The ability of the pilgrims to hold together, Klassen emphasizes, is how the Church withstands the petty despots who pepper her history: “The church does not so much take up political questions as embody their true resolution.” While the Knight’s Tale tells of the demise of Creon the tyrant, it ends with ambiguity concerning whether or not Theseus will himself become just another tyrant. Immersed in the Greco-Roman world, the Knight’s Tale hints that the very best of rational humanism outside of Christ cannot ultimately fulfill our natural longing for temporal peace. The cycles of violence will continue ad infinitum.

Yet each time tyrants arise in the tales, Chaucer counteracts them with a story of the Incarnation (see The Miller’s Tale, the Clerk’s Tale, and the Nun’s Priest’s Tale). It is only within the Church, built upon the truth of the Incarnation, that true freedom from tyranny lies. It should be noted that the Church, as far as it is able to do so, resists both tyrannies of the state and of the individual. Chaucer’s is not a call to humanist self-actualization, but the recognition that the Church is made of creatures dependent in almost every way. We need a natural world for sustenance and shelter, and we need our communities—families, friends, strangers—to realize who we were made to be.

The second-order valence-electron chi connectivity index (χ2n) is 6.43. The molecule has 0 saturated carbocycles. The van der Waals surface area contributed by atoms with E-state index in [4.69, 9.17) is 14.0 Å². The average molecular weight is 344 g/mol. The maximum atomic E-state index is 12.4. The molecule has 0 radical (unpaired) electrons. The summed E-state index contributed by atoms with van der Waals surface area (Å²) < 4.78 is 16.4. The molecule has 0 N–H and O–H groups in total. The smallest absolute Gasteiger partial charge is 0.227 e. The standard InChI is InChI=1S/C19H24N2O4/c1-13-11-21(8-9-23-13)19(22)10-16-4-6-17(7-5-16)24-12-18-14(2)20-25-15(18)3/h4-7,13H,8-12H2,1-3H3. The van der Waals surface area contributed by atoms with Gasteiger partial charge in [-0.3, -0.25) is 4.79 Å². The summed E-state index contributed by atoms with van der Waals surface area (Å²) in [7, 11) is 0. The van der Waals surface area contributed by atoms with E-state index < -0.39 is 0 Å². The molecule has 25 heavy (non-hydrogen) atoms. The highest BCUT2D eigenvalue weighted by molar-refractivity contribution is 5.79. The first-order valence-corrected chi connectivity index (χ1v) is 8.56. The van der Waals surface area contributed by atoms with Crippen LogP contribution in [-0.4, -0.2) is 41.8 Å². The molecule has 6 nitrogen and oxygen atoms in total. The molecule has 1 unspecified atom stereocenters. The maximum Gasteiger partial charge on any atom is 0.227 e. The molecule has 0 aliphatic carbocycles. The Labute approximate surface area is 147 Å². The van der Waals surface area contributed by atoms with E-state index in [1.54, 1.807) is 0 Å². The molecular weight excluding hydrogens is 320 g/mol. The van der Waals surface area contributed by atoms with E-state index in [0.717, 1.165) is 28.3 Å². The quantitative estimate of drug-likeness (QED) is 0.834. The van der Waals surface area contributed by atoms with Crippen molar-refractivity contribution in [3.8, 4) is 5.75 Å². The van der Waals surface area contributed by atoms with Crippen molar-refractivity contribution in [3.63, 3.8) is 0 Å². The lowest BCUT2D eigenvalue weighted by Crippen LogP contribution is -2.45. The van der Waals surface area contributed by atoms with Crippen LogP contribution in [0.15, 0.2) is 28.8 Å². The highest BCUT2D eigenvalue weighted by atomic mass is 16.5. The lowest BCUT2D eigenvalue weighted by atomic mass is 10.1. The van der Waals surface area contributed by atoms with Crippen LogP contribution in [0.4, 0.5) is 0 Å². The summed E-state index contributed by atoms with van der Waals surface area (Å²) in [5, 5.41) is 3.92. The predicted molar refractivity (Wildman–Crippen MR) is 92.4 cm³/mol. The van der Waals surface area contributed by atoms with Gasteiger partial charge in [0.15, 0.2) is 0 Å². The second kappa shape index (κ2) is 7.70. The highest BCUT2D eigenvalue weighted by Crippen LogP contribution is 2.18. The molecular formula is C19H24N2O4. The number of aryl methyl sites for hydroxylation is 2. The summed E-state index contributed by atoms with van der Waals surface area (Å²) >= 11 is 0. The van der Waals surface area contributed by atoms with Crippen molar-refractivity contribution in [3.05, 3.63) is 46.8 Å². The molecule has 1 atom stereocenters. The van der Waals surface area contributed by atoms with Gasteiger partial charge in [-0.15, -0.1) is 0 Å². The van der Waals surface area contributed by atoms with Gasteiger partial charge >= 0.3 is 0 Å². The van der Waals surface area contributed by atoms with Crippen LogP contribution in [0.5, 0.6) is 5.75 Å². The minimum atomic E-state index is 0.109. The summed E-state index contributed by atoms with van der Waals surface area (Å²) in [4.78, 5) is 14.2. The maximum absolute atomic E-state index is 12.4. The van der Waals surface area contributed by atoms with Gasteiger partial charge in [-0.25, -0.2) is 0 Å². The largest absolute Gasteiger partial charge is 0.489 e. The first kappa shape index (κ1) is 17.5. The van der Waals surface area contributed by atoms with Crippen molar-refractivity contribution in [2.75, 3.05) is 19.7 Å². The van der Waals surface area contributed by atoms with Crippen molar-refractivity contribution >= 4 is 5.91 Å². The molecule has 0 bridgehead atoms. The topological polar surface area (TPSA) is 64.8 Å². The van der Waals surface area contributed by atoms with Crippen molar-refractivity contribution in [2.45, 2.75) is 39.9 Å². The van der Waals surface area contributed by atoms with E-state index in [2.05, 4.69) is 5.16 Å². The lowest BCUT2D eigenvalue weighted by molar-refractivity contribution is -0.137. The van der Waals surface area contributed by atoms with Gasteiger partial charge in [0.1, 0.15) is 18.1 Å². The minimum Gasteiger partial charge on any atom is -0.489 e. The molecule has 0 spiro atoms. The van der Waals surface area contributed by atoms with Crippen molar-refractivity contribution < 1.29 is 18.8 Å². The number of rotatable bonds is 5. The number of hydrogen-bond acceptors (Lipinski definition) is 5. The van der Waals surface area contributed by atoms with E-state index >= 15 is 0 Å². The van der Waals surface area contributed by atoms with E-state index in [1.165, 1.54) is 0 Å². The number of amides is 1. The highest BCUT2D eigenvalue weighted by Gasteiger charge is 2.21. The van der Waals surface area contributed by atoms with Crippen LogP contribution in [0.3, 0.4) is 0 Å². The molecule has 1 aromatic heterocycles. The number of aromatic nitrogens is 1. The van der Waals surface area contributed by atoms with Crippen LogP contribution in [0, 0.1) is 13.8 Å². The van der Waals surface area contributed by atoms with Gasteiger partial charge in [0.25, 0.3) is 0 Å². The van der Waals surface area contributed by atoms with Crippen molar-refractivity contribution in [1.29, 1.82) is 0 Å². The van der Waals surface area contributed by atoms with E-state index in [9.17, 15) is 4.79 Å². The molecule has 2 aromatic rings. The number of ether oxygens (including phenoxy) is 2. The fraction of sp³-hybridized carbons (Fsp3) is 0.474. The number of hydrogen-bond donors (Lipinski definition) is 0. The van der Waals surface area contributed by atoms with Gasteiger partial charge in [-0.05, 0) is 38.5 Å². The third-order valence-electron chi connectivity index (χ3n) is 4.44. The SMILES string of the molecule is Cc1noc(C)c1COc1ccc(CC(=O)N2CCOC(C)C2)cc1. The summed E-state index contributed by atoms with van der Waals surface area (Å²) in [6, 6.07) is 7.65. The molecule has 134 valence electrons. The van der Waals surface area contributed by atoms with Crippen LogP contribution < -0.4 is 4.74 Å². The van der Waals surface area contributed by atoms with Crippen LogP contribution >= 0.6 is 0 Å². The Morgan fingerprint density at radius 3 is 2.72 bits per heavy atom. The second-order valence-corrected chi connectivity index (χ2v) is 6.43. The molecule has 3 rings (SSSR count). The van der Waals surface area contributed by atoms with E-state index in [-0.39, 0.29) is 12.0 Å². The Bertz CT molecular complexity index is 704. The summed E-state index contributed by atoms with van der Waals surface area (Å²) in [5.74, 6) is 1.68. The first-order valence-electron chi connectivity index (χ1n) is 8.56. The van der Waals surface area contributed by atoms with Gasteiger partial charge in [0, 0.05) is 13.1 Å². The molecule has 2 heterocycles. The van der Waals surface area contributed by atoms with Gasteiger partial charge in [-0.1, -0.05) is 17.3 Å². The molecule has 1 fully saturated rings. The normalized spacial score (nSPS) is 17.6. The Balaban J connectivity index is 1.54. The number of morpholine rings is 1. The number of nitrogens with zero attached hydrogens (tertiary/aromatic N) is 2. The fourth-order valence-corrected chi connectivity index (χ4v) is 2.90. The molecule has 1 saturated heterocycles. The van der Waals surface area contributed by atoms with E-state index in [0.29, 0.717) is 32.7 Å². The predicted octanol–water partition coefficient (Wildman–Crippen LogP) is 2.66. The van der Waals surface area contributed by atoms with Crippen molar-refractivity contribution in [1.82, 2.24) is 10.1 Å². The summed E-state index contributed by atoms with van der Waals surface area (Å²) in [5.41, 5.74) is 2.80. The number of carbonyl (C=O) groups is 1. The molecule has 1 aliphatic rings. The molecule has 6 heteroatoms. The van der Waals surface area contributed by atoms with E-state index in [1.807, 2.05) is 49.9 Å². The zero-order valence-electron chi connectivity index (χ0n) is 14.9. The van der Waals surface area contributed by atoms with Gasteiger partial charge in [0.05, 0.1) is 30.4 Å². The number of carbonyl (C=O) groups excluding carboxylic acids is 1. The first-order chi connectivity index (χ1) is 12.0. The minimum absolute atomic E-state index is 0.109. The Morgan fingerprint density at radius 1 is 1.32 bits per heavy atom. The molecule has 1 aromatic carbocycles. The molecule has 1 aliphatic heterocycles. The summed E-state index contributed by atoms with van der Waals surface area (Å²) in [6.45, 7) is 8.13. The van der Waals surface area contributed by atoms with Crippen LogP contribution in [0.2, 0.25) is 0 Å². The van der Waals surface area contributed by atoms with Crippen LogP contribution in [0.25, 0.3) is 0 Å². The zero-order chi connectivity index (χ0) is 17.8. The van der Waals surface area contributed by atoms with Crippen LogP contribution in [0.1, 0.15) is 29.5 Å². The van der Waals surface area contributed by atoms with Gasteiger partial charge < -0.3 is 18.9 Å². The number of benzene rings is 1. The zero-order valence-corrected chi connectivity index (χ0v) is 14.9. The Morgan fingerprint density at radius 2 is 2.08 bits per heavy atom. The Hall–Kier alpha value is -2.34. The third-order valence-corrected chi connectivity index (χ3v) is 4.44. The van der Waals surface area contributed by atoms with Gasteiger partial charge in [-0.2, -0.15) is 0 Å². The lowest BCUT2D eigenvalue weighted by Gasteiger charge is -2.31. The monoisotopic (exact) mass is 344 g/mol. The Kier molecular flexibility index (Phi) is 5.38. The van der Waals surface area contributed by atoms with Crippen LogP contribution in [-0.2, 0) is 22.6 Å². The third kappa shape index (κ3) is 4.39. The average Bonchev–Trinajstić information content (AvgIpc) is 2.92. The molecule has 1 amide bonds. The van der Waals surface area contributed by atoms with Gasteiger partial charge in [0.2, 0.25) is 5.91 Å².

Although we occupy a different time and place than our friend Chaucer, we are a people no less laughable and in need of grace than his pilgrims. Our hope is hardly in the strong men who promise to make all things well for us, but neither is it in the ability of the Church’s members to remain pristine and holy individuals, apart from the fray and from the “time between the times.” Rather, our hope—the hope to which Chaucer points us—is that despite our aptitudes for self-deception, arrogance, violence, and idolatry, we will find a way to journey together, talking and even laughing along the way.

Doug Sikkema is managing editor of Comment magazine and a doctoral student at the University of Waterloo.